The estimated retail value of sales of Fairtrade products were £1.67 billion in 2014, down 3.7% year-on-year.
Sales of bananas, which were the focus of the Fairtrade Foundation’s Make Bananas Fair campaign, grew 3% by volume. Sales of coffee, the focus of Fairtrade’s Great British Fairness Debate campaign, increased 2% by volume. Fairtrade tea and Fairtrade cocoa sales fell slightly, by 1% and 2% respectively.
78% of people in the UK say that recognise the FAIRTRADE Mark (source: TNS 2012).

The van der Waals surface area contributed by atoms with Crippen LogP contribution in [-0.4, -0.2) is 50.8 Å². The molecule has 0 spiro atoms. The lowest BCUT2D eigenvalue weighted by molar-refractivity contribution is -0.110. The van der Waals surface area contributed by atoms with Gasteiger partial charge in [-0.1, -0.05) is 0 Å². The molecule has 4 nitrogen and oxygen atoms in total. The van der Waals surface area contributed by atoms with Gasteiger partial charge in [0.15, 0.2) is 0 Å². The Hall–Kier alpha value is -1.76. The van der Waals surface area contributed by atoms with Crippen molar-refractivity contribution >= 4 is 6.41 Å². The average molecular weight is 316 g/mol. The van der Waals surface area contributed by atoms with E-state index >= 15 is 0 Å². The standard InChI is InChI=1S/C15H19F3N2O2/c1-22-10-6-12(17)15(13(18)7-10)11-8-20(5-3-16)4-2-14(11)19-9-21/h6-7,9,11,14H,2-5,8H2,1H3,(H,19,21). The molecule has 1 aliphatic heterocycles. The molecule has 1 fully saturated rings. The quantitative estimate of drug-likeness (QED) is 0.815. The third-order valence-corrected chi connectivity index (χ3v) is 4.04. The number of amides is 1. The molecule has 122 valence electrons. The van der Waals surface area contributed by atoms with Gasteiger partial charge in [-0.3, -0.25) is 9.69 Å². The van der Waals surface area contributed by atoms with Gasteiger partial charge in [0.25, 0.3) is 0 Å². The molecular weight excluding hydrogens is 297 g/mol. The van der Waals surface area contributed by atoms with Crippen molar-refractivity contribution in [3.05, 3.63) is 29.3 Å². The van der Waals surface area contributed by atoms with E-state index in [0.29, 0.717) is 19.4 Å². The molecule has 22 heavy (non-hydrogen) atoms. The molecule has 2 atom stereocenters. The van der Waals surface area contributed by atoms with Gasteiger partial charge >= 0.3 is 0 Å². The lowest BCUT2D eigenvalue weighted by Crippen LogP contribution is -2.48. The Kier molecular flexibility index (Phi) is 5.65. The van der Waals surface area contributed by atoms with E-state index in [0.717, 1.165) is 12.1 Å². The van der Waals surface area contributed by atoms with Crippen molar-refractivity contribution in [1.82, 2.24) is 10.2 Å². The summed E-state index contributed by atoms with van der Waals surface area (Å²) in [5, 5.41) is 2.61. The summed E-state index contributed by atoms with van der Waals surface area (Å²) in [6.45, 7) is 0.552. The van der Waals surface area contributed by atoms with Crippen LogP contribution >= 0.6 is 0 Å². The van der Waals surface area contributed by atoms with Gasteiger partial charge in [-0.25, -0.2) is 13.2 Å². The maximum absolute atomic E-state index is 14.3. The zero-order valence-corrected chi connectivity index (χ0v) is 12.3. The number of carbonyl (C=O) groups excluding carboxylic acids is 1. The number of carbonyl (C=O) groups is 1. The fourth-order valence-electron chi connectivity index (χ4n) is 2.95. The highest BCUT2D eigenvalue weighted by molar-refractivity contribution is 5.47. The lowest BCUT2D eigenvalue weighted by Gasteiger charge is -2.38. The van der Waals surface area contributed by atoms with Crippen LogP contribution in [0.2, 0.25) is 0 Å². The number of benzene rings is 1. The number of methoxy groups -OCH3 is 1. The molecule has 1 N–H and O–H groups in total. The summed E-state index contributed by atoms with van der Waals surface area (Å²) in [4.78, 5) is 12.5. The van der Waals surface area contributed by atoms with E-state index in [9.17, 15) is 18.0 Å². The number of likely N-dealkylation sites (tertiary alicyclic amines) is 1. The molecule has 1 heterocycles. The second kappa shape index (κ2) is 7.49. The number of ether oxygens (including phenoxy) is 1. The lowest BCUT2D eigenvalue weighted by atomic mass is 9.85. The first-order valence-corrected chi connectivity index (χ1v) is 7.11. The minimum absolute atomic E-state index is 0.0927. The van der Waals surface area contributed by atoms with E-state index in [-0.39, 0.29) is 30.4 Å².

80% of people say it is important that companies contribute to poverty reduction (source: Globescan 2011).
The growth of Fair Trade has prompted commentators and academics to ask the following questions:
How has the politics of consumption shaped the alternative trading ideals of the Fair Trade movement?
What are the implications of a strategy that is 'in and against the market'?
Is the rapid expansion of Fairtrade sales undermining its founding values?
How can the Fairtrade pioneers maintain their market position?